Photo Corner: Franz Schulte and John Francis Timmons

Franz (Frank) Schulte, born 11 Dec 1844, died 11 Oct 1900

Contributed by Sue Palmer
Franz (Frank) Schulte, born 11 Dec 1844, died 11 Oct 1900, buried in Mt. Olivet Cemetery in Detroit. He came to Jackson, Michigan from Felbecke, Prussia in 1868 aboard the SS Weser. Around 1890 he opened a drug store at 255 St. Aubin Street in Detroit – this photo was taken inside his store.

John Francis Timmons, b. June 1879 d. January 1849

Contributed by Michael Timmons
Michael’s grandfather, John Francis Timmons, b. June 1879 d. January 1849 1949. Photo taken in Florida, during the Spanish American War. The war ended before his unit (the “Fighting 69th) saw combat.

Quote for Today

Juliana's favorite IrisTwenty years from now you will be more disappointed by the things that you didn’t do than by the ones you did do. So throw off the bowlines. Sail away from the safe harbor. Catch the trade winds in your sails. Explore. Dream. Discover.
~ Mark Twain

Weekly Planner: Start a To-Do List

Last week, the Weekly Planner suggested we Inventory an Ancestor, so this week let’s take the next logical step and formulate a plan for filling in those blank spaces in our inventory. Narrow down time frames for vital records using a timeline and other information you have gathered. Write down reasons why you may have been unable to locate the record and then form a research plan. With your to-do list you’ll be prepared to move your research forward–or better yet, backward!

Ethnic Newspapers, by Michael John Neill

Antje Fecht Obit from the Ostfiresische Nachrichten, June 1900Those of us with non-English speaking immigrant ancestors are sometimes dismayed by the small amount of genealogical information found on them in local newspapers. One way to potentially overcome this problem is to utilize American newspapers in your ancestor’s native language. Many large (and sometimes not so large) cities with substantial immigrant populations had newspapers printed in the immigrant’s native language. Ignoring these papers could result in significant information being overlooked.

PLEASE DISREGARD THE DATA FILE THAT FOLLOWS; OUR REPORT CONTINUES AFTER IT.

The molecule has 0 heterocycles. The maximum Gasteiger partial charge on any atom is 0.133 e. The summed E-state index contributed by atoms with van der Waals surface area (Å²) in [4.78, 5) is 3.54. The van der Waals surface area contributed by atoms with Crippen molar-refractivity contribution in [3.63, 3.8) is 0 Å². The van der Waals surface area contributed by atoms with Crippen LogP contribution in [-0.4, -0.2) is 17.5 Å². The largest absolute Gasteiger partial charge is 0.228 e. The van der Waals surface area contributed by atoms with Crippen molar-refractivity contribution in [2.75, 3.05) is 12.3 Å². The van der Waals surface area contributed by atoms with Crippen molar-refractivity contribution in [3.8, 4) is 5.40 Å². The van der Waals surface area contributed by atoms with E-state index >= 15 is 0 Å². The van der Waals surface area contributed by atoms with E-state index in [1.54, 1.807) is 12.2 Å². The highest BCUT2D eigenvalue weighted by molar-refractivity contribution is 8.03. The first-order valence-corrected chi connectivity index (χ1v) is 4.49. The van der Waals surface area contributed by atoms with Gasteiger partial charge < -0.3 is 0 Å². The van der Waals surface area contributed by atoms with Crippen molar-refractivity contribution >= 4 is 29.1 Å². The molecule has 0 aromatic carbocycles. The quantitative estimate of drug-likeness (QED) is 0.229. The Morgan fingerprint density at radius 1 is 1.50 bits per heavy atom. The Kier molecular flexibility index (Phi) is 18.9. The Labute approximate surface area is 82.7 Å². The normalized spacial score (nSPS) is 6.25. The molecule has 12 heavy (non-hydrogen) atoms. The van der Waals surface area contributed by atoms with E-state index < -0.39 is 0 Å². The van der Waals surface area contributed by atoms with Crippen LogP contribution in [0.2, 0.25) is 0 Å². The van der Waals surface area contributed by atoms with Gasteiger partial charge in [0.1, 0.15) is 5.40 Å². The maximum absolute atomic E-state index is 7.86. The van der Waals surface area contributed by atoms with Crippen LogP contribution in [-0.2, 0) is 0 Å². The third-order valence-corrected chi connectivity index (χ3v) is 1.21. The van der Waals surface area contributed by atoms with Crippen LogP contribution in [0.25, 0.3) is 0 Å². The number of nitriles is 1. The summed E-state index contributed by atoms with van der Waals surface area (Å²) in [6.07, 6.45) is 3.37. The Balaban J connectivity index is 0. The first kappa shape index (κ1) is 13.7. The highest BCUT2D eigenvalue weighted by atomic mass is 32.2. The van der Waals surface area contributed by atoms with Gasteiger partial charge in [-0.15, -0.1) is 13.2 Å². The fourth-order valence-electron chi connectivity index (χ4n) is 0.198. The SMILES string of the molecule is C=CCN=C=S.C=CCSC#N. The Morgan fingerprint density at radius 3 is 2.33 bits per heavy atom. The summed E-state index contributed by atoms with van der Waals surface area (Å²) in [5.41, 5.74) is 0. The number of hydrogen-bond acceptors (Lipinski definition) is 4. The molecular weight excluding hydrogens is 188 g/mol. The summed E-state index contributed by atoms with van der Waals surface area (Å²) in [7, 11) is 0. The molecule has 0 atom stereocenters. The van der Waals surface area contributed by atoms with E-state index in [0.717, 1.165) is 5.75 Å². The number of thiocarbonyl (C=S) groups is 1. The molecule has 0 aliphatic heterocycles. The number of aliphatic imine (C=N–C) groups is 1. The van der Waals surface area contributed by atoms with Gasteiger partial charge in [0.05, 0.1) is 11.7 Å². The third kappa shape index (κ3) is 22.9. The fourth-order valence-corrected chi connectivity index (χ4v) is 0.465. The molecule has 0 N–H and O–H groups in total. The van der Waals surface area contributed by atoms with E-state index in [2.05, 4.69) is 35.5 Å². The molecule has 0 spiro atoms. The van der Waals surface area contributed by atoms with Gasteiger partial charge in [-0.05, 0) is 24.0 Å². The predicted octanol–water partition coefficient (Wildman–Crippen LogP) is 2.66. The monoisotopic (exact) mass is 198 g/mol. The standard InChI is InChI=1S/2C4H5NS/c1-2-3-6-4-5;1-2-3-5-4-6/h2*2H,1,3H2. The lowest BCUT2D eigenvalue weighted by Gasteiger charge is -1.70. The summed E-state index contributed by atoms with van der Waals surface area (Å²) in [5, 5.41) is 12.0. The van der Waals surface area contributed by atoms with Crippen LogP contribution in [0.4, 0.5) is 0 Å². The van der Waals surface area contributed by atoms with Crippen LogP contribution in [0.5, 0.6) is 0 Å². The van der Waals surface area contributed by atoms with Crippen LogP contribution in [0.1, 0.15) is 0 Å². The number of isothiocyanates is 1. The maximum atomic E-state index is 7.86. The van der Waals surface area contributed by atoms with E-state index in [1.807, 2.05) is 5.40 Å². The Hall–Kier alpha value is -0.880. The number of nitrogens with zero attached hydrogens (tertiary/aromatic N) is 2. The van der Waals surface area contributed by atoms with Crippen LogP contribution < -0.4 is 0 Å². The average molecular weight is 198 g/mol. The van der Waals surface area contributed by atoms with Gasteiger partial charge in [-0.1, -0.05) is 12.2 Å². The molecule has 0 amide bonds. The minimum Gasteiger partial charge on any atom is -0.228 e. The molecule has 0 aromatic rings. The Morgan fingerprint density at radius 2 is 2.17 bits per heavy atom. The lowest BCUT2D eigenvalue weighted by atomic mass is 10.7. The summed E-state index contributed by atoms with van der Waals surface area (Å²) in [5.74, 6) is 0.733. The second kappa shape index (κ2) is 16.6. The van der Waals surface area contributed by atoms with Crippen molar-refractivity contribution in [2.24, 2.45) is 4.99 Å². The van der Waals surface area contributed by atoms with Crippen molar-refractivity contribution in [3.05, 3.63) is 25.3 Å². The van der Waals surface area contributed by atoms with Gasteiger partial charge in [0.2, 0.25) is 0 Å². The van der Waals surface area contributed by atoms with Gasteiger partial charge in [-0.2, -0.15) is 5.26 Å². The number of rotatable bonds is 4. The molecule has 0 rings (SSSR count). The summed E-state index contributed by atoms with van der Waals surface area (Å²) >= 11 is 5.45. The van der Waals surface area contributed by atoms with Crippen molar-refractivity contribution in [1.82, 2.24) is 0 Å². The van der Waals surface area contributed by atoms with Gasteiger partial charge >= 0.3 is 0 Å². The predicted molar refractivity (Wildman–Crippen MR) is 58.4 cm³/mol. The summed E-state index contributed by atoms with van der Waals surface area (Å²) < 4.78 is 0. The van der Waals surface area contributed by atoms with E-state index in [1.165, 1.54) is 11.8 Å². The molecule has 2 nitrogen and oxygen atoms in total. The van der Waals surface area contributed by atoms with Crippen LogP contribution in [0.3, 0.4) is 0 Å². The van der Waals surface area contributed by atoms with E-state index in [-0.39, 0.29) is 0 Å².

Why Use Them?
It might have been that the only people who “cared” that your ancestor died, married, etc. were fellow natives of his or her home country. An ethnic newspaper may include more details about your ancestor than the local English-language paper.

When Antje Fecht died near Carthage, Illinois, in 1900, there was no obituary in the local weekly paper. Not even a one-line death notice. Her obituary in a German language newspaper was fairly detailed and included her date and place of birth, information on her immigration, and the Bible text from which the funeral sermon was given. Continue reading

Tips from the Pros: Build a Research Tool Kit, from George G. Morgan

Prepare yourself for library research visits by building a take-along tool kit. Pretend you are headed off to school because, after all, this is just another academic research trip!

Include a small stapler and staples, zipper-lock sandwich bags containing different size paper clips and rubber bands, several sharpened pencils, an eraser, small notepads with pages you can clip to others, a lined pad or notebook with pages for copious notes and transcriptions, and a zipper-lock sandwich bag with a variety of coins and dollar bills for copy machines and microfilm printers.

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Your Quick Tips

Monumental Clue
After reading so many of your Quick Tips, I have decided to submit one that I had used so many years ago in researching my Cruzen families in Greene County, Ohio.